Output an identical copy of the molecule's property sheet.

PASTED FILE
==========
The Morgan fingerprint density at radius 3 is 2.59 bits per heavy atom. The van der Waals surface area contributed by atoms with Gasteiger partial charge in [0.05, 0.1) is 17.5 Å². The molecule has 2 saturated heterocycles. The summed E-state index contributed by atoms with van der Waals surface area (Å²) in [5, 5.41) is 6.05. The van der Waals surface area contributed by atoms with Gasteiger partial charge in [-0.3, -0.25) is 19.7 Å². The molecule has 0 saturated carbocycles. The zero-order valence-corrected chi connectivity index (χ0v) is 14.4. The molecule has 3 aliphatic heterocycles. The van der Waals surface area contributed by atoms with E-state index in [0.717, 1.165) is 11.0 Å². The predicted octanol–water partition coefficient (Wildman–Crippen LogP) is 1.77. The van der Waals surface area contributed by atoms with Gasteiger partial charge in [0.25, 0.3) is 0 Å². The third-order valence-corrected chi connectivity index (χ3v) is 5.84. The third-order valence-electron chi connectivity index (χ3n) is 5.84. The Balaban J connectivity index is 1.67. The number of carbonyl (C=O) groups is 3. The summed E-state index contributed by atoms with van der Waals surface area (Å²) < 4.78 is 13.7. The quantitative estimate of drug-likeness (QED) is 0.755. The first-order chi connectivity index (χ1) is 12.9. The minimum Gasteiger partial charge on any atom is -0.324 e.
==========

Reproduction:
The Morgan fingerprint density at radius 3 is 2.59 bits per heavy atom. The van der Waals surface area contributed by atoms with Gasteiger partial charge in [0.05, 0.1) is 17.5 Å². The molecule has 2 saturated heterocycles. The summed E-state index contributed by atoms with van der Waals surface area (Å²) in [5, 5.41) is 6.05. The van der Waals surface area contributed by atoms with Gasteiger partial charge in [-0.3, -0.25) is 19.7 Å². The molecule has 0 saturated carbocycles. The zero-order valence-corrected chi connectivity index (χ0v) is 14.4. The molecule has 3 aliphatic heterocycles. The van der Waals surface area contributed by atoms with E-state index in [0.717, 1.165) is 11.0 Å². The predicted octanol–water partition coefficient (Wildman–Crippen LogP) is 1.77. The van der Waals surface area contributed by atoms with Gasteiger partial charge in [0.25, 0.3) is 0 Å². The third-order valence-corrected chi connectivity index (χ3v) is 5.84. The third-order valence-electron chi connectivity index (χ3n) is 5.84. The Balaban J connectivity index is 1.67. The number of carbonyl (C=O) groups is 3. The summed E-state index contributed by atoms with van der Waals surface area (Å²) < 4.78 is 13.7. The quantitative estimate of drug-likeness (QED) is 0.755. The first-order chi connectivity index (χ1) is 12.9. The minimum Gasteiger partial charge on any atom is -0.324 e.